An excerpt: No one likes to wait.  We often find it difficult to accept, and yet so much of our life’s journey seems to involve waiting for God to reveal the hidden meaning behind the changes that take place in our lives.  It is important to realize that not all waiting is the same.  Waiting on God is not like waiting for a red light to turn green, where nothing really changes except the color of the light.  As we wait on the Lord, there are significant and purposeful things occurring behind the scenes.  These “things”  are God’s work taking place within the changes that occur in our lives.  The reason you and I have to wait is because God’s work is accomplished and revealed to us in the daily unfolding of our lives, slowly and over time.


This is the perfect book to read during Advent and great gift idea for someone that you care about.  In, Living at God’s Speed, Healing in God’s Timeyou will find insights that can help you to face the times in which you are forced to wait out a situation, and do so with hope in your heart.  It is my prayer in writing this book that it help you to see the time that you spend waiting on the Lord as a time that is full of promise – God’s promise.

Read the Introduction, Table of Contents and a Sample Chapter on the Twenty-Third Publications website:

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By Charles W. Sidoti, BCC

One of the greatest influences in my spiritual life is an audiotaped lecture called “A Spirituality of Waiting” by the late Fr. Henri J.M. Nouwen. Over the years I have returned to this wonderful lesson during Advent, always finding its message fresh and meaningful. I have come to realize that having “a waiting heart,” as Fr. Nouwen suggests, not only fits well with the Advent theme of waiting; it also describes a very basic, central stance of the spiritual life.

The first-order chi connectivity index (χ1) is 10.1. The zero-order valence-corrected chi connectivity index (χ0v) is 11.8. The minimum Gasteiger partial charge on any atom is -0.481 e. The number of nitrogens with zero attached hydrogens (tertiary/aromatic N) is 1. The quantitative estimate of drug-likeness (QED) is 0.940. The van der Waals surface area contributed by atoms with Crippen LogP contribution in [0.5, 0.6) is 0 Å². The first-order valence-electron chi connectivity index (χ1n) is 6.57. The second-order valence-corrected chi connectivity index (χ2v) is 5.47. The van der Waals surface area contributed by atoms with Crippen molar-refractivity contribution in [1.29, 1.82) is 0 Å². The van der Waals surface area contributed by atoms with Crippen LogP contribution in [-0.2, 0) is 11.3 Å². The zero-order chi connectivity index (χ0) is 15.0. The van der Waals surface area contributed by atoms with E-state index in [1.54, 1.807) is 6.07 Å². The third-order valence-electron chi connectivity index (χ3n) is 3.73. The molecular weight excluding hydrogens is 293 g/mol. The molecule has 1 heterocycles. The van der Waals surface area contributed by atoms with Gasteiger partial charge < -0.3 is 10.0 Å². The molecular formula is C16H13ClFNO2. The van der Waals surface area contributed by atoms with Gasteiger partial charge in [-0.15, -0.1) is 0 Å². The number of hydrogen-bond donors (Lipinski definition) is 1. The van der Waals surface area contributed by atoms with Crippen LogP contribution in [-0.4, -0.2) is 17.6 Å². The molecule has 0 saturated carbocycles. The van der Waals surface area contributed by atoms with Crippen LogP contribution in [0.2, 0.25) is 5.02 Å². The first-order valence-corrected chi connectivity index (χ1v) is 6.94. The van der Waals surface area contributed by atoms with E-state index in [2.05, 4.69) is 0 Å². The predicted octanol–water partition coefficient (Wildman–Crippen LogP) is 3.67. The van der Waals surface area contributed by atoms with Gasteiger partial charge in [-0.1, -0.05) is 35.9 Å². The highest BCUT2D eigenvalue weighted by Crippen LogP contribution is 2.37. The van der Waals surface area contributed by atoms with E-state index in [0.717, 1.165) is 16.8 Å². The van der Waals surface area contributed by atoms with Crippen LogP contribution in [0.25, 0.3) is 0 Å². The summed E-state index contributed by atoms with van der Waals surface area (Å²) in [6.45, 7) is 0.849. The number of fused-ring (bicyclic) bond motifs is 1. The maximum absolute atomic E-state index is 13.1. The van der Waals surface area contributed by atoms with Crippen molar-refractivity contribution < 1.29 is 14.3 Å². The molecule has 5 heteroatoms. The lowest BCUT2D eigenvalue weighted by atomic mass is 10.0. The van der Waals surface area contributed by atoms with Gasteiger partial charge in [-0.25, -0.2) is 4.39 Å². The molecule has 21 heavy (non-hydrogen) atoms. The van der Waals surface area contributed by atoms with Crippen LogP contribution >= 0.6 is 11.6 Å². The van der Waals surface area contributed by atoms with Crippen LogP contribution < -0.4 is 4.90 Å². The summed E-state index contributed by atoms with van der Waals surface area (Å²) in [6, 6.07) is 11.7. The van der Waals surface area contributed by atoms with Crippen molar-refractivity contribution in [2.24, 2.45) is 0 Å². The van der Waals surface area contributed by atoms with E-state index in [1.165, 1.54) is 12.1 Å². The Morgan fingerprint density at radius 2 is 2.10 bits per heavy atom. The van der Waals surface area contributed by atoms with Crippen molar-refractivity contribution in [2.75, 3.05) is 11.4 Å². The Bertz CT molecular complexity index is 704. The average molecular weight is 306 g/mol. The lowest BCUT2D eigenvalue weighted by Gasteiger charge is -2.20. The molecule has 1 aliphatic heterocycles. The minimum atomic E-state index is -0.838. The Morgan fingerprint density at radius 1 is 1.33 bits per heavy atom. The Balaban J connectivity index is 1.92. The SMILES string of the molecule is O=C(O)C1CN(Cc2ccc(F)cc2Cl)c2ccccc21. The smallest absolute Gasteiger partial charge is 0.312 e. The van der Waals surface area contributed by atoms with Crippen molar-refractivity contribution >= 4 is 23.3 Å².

Fr. Nouwen begins by stating the obvious, that waiting is “something that goes against our grain.” Few people look forward to a situation in which they know they will have to wait. Being told that we have to wait seems to force us into passivity. Our society looks at waiting as a “kind of desert between where we are and where we want to be, and we don’t like that place.  We want to get going.”

However, the waiting attitude that Sacred Scripture invites us to embrace is not passive but rather “active waiting — waiting on God’s promise to be fulfilled,” which is much different from how we usually think of waiting. The people we meet in the first pages of St. Luke’s gospel are all waiting: Zechariah, Elizabeth, and Mary. All of them hear, in one way or another, the words, “do not be afraid, I have something good to tell you.” It is then that they are able to wait for something new to happen. The psalms are full of this attitude of waiting: “My soul is waiting on the Lord … more than the watchman for daybreak.” This message reverberates throughout the Hebrew and New Testament Scriptures.

During Advent, the community of the faithful wait, as did the waiting Israel, anticipating the coming of Christ into our hearts bringing peace, healing, and wholeness. We will not be disappointed. Some ways we can help nurture the attitude of waiting upon the Lord include participation in special Advent liturgies; songs and opportunities for community prayer; silent reflection; prayerful reading of scripture; simply having conversations with God; faith sharing opportunities; and the practice of spiritual reading. No matter what we do, we should remember these words from Anthony DeMello’s  book, “One-Minute Wisdom,” about how the light of Christ comes to us:

Novice:  “Is there anything I can do to make myself enlightened?”  

Abbot:  “As little as you can do to make the sun rise in the morning.”

Novice:  “Then of what use are the spiritual exercises you prescribe?”

Abbot:  “To make sure you are not asleep when the sun begins to rise.”

As stewards reflecting Christ, let us wait, watch, and wonder, as the light of Christ born anew begins to rise in our hearts during the holy season of Advent.


By Charles W. Sidotiauthor of these two inspirational books!


NEW BOOK!!  Click to view and / or learn more about “SIMPLE CONTEMPLATIVE SPIRITUALITY” on the publisher’s website:


“Living at God’s Speed, Healing in God’s Time” – on Amazon